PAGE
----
The issue here is that because of this principle, it is difficult to see how the EU could effectively throw out a country that is already a member (and thus fulfils all requirements) and wishes to continue to be a member because it exercises a perfectly legitimate democratic choice without a very good reason. And independence through a referendum has been accepted as legitimate by the EU on a number of occasions, while concerns by a few member states that ‘we’re worried about what this means for independence movements in some of our own regions’ clearly do not constitute a good reason under any EU principles.

    I’d recon an independent Scotland could easily win a vote in the European Parliament, or even get a EU Court order preventing the Commission to deny it any benefits. And what would the Council (i.e. the member states) do then?

  7. The don’t knows must be a concern for either side, as to why they are unsure about their voting intention. Some appear to be deciding that they will be voting Yes, but I am not sure what information they are reacting to. For some it must be financial, as there has been some suggestion by the Yes campaign that people would be better off, with for example a lower retirement age.

    I have a feeling that when it comes to voting, that most of the don’t knows will vote No, because I am not sure they will have confidence in the information they are provided with. If the Yes campaugn cannot convince people that Scotland would be better off financially, therefore people would be better off, then I expect many will not take the chance.

  8. ” All we can really be confident in saying is that the two polls are not really comparable, so we should probably hold off on judgement”

    If only that advice was heeded……..

  9. Regarding EU membership.

    Scots already are EU citizens (see passport) and there is NO suggestion post independence that Scots would have this citizenshp removed. In fact I don’t think that is legally possible.

    Therefore if prisoners etc must have the vote. I cannot imagine it would be legal to have leave citiens of the EU without representation.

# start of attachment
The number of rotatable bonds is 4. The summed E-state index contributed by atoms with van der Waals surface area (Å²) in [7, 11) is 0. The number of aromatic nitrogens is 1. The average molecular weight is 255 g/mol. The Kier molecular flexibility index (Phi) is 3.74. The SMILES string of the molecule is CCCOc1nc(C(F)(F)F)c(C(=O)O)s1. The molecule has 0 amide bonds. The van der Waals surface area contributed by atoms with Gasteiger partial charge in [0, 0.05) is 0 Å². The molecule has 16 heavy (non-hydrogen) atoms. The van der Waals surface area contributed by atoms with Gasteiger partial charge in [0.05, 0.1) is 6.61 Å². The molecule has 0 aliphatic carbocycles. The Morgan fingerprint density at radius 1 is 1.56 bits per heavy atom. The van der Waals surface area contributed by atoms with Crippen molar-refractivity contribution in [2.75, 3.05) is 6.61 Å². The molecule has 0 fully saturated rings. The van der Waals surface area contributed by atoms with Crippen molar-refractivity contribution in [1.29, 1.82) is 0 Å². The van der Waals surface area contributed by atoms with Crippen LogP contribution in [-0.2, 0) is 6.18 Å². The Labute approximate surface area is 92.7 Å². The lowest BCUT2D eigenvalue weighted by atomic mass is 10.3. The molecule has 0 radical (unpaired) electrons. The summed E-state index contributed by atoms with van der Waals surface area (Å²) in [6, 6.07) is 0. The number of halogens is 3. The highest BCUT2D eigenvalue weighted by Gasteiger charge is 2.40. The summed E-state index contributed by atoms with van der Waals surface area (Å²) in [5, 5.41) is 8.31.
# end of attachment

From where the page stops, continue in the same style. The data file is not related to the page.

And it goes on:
The whole throwing Scotland ot of the EU is just nonsense and to be frank unnecessary nastiness.

  10. Survation’s report with an explanation of its methodology changes is now available:

    http://survation.com/2014/02/a-note-on-methodology-for-our-recent-scottish-poll/

    and there’s a link from there to the tables.

    The previous poll was the first Scottish one that they had done and certainly bore the marks of inexperience[1]. However I’m not convinced that moving from weighting the Referendum by Westminster 2010 to by Holyrood Constituency 2011 is actually a good idea. Though everyone else is doing it too, so obviously the pressure on the new boy is to conform.

    [1] Most delightfully in deciding to do the regional breakdown not according to the Holyrood regions (which are roughly equal apart from H&I and have electoral implications) but according to the local government regions in use up to 1996.

  11. This on the other hand is funny and makes me think Oh OK then I’ll stay…

    http://www.theguardian.com/politics/2014/feb/19/scottish-independence-76-things-apologise?CMP=fb_gu

  12. If an independent Scotland wishes to be an EU member it will be accepted. The EU is an expansionist organization, and will want Scotland’s contribution to continue. But Scotland has no reason to believe that the process will be easy, or quick, or without cost in the form of for example loss of rebate, or contribution of oil or gas to “community resources”.

  13. Interesting how right now the SNP and others are trying to make out Survation has shown a “huge shift to YES!” don’t they even read the polls methods?

  14. “Just like the ‘currency zone’ notion, to allow it would be the Turkey voting for Christmas.”

    Turkey isn’t a member.

  15. Couper2802 – oh no, I think the broad consensus now is that the legal position is that an independent Scotland would not be a member of the EU (though whether they would need to go through the process of applying for membership, or a treaty change just recognising them as an independent member, is a matter of debate – but to quote the white paper “The Scottish Government recognises it will be for the EU member states, meeting under the auspices of the Council, to take forward the most appropriate procedure”)

    The Scottish government would seek to negotiate membership of the EU during the period between a YES vote and Scotland becoming independent in 2016, with the aim of settling things before Scotland became independent, thus allowing Scotland’s membership to continue uninterrupted. Whether they are right about the practicalities of that is a matter of debate, and thus outside the remit of this blog.

    In regard of John Murphy’s comment above, if Scotland ended up having to apply as a new member they probably wouldn’t be *entitled* to the opt-outs, but that doesn’t mean they necessarily couldn’t get them.

    In terms of Schengen, their’ only border is with the UK who aren’t members of Schengen so it’s rather an irrelevance – I can’t imagine that would be a problem.